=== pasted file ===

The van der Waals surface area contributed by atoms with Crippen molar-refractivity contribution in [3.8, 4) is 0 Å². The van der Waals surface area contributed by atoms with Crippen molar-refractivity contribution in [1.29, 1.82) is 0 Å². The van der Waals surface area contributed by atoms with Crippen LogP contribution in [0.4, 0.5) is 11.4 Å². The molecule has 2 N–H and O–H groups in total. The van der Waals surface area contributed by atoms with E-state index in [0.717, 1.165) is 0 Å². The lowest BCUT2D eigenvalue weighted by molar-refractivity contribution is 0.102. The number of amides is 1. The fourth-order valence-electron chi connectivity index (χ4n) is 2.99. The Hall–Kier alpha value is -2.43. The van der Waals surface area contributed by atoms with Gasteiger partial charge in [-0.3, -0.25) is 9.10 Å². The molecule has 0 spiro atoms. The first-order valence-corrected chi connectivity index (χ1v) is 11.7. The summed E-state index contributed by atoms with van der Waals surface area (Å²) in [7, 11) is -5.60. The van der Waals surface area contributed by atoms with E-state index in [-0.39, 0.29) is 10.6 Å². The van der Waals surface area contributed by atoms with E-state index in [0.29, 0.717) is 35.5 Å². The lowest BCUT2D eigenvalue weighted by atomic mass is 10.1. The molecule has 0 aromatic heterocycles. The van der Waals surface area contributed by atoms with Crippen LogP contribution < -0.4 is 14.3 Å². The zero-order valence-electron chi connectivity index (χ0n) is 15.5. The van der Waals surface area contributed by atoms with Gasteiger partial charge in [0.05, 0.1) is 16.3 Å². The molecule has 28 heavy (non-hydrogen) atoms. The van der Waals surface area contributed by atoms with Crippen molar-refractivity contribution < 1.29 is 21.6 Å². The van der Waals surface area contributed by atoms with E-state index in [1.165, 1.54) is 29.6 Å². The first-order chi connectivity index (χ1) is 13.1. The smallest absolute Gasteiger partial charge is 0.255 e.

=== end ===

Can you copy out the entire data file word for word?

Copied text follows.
The van der Waals surface area contributed by atoms with Crippen molar-refractivity contribution in [3.8, 4) is 0 Å². The van der Waals surface area contributed by atoms with Crippen molar-refractivity contribution in [1.29, 1.82) is 0 Å². The van der Waals surface area contributed by atoms with Crippen LogP contribution in [0.4, 0.5) is 11.4 Å². The molecule has 2 N–H and O–H groups in total. The van der Waals surface area contributed by atoms with E-state index in [0.717, 1.165) is 0 Å². The lowest BCUT2D eigenvalue weighted by molar-refractivity contribution is 0.102. The number of amides is 1. The fourth-order valence-electron chi connectivity index (χ4n) is 2.99. The Hall–Kier alpha value is -2.43. The van der Waals surface area contributed by atoms with Gasteiger partial charge in [-0.3, -0.25) is 9.10 Å². The molecule has 0 spiro atoms. The first-order valence-corrected chi connectivity index (χ1v) is 11.7. The summed E-state index contributed by atoms with van der Waals surface area (Å²) in [7, 11) is -5.60. The van der Waals surface area contributed by atoms with E-state index in [-0.39, 0.29) is 10.6 Å². The van der Waals surface area contributed by atoms with E-state index in [0.29, 0.717) is 35.5 Å². The lowest BCUT2D eigenvalue weighted by atomic mass is 10.1. The molecule has 0 aromatic heterocycles. The van der Waals surface area contributed by atoms with Crippen LogP contribution < -0.4 is 14.3 Å². The zero-order valence-electron chi connectivity index (χ0n) is 15.5. The van der Waals surface area contributed by atoms with Gasteiger partial charge in [0.05, 0.1) is 16.3 Å². The molecule has 28 heavy (non-hydrogen) atoms. The van der Waals surface area contributed by atoms with Crippen molar-refractivity contribution < 1.29 is 21.6 Å². The van der Waals surface area contributed by atoms with E-state index in [1.165, 1.54) is 29.6 Å². The first-order chi connectivity index (χ1) is 13.1. The smallest absolute Gasteiger partial charge is 0.255 e.